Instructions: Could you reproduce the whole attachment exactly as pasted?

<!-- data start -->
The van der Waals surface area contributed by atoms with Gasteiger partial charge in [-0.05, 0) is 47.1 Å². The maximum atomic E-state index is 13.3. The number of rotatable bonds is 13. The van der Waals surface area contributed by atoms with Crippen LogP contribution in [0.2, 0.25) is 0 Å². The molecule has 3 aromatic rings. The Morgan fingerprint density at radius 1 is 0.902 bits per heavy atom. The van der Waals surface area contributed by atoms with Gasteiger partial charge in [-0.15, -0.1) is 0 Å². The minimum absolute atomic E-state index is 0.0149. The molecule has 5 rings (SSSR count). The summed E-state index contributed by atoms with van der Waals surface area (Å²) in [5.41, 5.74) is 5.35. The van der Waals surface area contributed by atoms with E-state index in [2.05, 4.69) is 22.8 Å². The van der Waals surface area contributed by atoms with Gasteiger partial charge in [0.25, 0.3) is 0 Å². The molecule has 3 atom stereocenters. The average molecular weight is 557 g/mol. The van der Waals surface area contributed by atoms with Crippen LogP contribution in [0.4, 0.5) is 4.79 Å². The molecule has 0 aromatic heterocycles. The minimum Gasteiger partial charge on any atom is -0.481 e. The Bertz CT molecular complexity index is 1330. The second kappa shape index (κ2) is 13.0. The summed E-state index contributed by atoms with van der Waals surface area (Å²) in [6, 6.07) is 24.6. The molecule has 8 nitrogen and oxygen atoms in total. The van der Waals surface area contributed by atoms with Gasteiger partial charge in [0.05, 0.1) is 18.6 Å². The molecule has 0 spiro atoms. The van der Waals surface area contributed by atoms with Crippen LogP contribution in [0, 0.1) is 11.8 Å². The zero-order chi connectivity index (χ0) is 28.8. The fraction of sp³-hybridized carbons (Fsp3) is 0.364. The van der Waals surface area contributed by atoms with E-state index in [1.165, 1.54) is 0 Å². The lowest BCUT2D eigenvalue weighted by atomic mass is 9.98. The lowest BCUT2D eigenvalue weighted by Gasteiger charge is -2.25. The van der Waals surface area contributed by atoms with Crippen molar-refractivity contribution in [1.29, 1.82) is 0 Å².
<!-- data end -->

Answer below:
The van der Waals surface area contributed by atoms with Gasteiger partial charge in [-0.05, 0) is 47.1 Å². The maximum atomic E-state index is 13.3. The number of rotatable bonds is 13. The van der Waals surface area contributed by atoms with Crippen LogP contribution in [0.2, 0.25) is 0 Å². The molecule has 3 aromatic rings. The Morgan fingerprint density at radius 1 is 0.902 bits per heavy atom. The van der Waals surface area contributed by atoms with Gasteiger partial charge in [-0.15, -0.1) is 0 Å². The minimum absolute atomic E-state index is 0.0149. The molecule has 5 rings (SSSR count). The summed E-state index contributed by atoms with van der Waals surface area (Å²) in [5.41, 5.74) is 5.35. The van der Waals surface area contributed by atoms with E-state index in [2.05, 4.69) is 22.8 Å². The van der Waals surface area contributed by atoms with Gasteiger partial charge in [0.25, 0.3) is 0 Å². The molecule has 3 atom stereocenters. The average molecular weight is 557 g/mol. The van der Waals surface area contributed by atoms with Crippen LogP contribution in [0.4, 0.5) is 4.79 Å². The molecule has 0 aromatic heterocycles. The minimum Gasteiger partial charge on any atom is -0.481 e. The Bertz CT molecular complexity index is 1330. The second kappa shape index (κ2) is 13.0. The summed E-state index contributed by atoms with van der Waals surface area (Å²) in [6, 6.07) is 24.6. The molecule has 8 nitrogen and oxygen atoms in total. The van der Waals surface area contributed by atoms with Gasteiger partial charge in [0.05, 0.1) is 18.6 Å². The molecule has 0 spiro atoms. The van der Waals surface area contributed by atoms with Crippen LogP contribution in [0, 0.1) is 11.8 Å². The zero-order chi connectivity index (χ0) is 28.8. The fraction of sp³-hybridized carbons (Fsp3) is 0.364. The van der Waals surface area contributed by atoms with E-state index in [1.165, 1.54) is 0 Å². The lowest BCUT2D eigenvalue weighted by atomic mass is 9.98. The lowest BCUT2D eigenvalue weighted by Gasteiger charge is -2.25. The van der Waals surface area contributed by atoms with Crippen molar-refractivity contribution in [1.29, 1.82) is 0 Å².